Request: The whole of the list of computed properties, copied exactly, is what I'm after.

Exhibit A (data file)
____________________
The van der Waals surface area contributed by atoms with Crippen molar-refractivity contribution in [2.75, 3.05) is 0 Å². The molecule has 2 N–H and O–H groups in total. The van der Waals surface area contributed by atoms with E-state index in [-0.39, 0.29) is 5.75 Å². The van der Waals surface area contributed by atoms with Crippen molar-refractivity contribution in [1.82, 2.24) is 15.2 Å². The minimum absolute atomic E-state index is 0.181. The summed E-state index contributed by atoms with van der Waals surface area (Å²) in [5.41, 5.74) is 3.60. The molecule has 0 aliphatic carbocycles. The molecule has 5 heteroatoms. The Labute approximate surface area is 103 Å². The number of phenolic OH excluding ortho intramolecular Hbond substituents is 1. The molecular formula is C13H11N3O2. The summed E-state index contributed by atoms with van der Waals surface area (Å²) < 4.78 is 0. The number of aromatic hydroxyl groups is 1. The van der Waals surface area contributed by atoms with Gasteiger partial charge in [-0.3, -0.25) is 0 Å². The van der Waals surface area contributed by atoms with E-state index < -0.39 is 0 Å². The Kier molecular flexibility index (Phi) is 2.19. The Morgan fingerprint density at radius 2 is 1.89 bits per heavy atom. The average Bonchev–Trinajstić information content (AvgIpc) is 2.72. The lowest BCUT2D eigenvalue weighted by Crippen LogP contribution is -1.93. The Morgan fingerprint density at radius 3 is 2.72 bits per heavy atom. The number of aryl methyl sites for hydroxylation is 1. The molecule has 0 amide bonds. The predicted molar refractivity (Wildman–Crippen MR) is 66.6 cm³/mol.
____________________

The van der Waals surface area contributed by atoms with Crippen molar-refractivity contribution in [2.75, 3.05) is 0 Å². The molecule has 2 N–H and O–H groups in total. The van der Waals surface area contributed by atoms with E-state index in [-0.39, 0.29) is 5.75 Å². The van der Waals surface area contributed by atoms with Crippen molar-refractivity contribution in [1.82, 2.24) is 15.2 Å². The minimum absolute atomic E-state index is 0.181. The summed E-state index contributed by atoms with van der Waals surface area (Å²) in [5.41, 5.74) is 3.60. The molecule has 0 aliphatic carbocycles. The molecule has 5 heteroatoms. The Labute approximate surface area is 103 Å². The number of phenolic OH excluding ortho intramolecular Hbond substituents is 1. The molecular formula is C13H11N3O2. The summed E-state index contributed by atoms with van der Waals surface area (Å²) < 4.78 is 0. The number of aromatic hydroxyl groups is 1. The van der Waals surface area contributed by atoms with Gasteiger partial charge in [-0.3, -0.25) is 0 Å². The van der Waals surface area contributed by atoms with E-state index < -0.39 is 0 Å². The Kier molecular flexibility index (Phi) is 2.19. The Morgan fingerprint density at radius 2 is 1.89 bits per heavy atom. The average Bonchev–Trinajstić information content (AvgIpc) is 2.72. The lowest BCUT2D eigenvalue weighted by Crippen LogP contribution is -1.93. The Morgan fingerprint density at radius 3 is 2.72 bits per heavy atom. The number of aryl methyl sites for hydroxylation is 1. The molecule has 0 amide bonds. The predicted molar refractivity (Wildman–Crippen MR) is 66.6 cm³/mol.